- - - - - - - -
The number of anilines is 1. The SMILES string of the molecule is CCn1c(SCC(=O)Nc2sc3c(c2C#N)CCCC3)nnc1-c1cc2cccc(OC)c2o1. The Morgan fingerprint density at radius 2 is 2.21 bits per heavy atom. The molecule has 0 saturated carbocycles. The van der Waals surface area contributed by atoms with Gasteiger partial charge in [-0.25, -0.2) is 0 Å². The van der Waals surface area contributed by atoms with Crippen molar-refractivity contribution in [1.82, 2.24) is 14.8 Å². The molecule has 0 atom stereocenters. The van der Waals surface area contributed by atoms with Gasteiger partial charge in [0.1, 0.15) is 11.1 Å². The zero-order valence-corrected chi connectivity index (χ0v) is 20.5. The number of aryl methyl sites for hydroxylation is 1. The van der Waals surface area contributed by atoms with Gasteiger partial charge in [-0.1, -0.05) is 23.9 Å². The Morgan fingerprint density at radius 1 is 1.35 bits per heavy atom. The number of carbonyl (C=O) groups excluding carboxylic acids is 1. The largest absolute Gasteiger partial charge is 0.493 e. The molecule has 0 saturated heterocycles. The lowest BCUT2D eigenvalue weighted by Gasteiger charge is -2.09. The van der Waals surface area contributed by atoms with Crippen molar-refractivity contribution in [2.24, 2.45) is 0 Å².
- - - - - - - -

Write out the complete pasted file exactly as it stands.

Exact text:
The number of anilines is 1. The SMILES string of the molecule is CCn1c(SCC(=O)Nc2sc3c(c2C#N)CCCC3)nnc1-c1cc2cccc(OC)c2o1. The Morgan fingerprint density at radius 2 is 2.21 bits per heavy atom. The molecule has 0 saturated carbocycles. The van der Waals surface area contributed by atoms with Gasteiger partial charge in [-0.25, -0.2) is 0 Å². The van der Waals surface area contributed by atoms with Crippen molar-refractivity contribution in [1.82, 2.24) is 14.8 Å². The molecule has 0 atom stereocenters. The van der Waals surface area contributed by atoms with Gasteiger partial charge in [0.1, 0.15) is 11.1 Å². The zero-order valence-corrected chi connectivity index (χ0v) is 20.5. The number of aryl methyl sites for hydroxylation is 1. The van der Waals surface area contributed by atoms with Gasteiger partial charge in [-0.1, -0.05) is 23.9 Å². The Morgan fingerprint density at radius 1 is 1.35 bits per heavy atom. The number of carbonyl (C=O) groups excluding carboxylic acids is 1. The largest absolute Gasteiger partial charge is 0.493 e. The molecule has 0 saturated heterocycles. The lowest BCUT2D eigenvalue weighted by Gasteiger charge is -2.09. The van der Waals surface area contributed by atoms with Crippen molar-refractivity contribution in [2.24, 2.45) is 0 Å².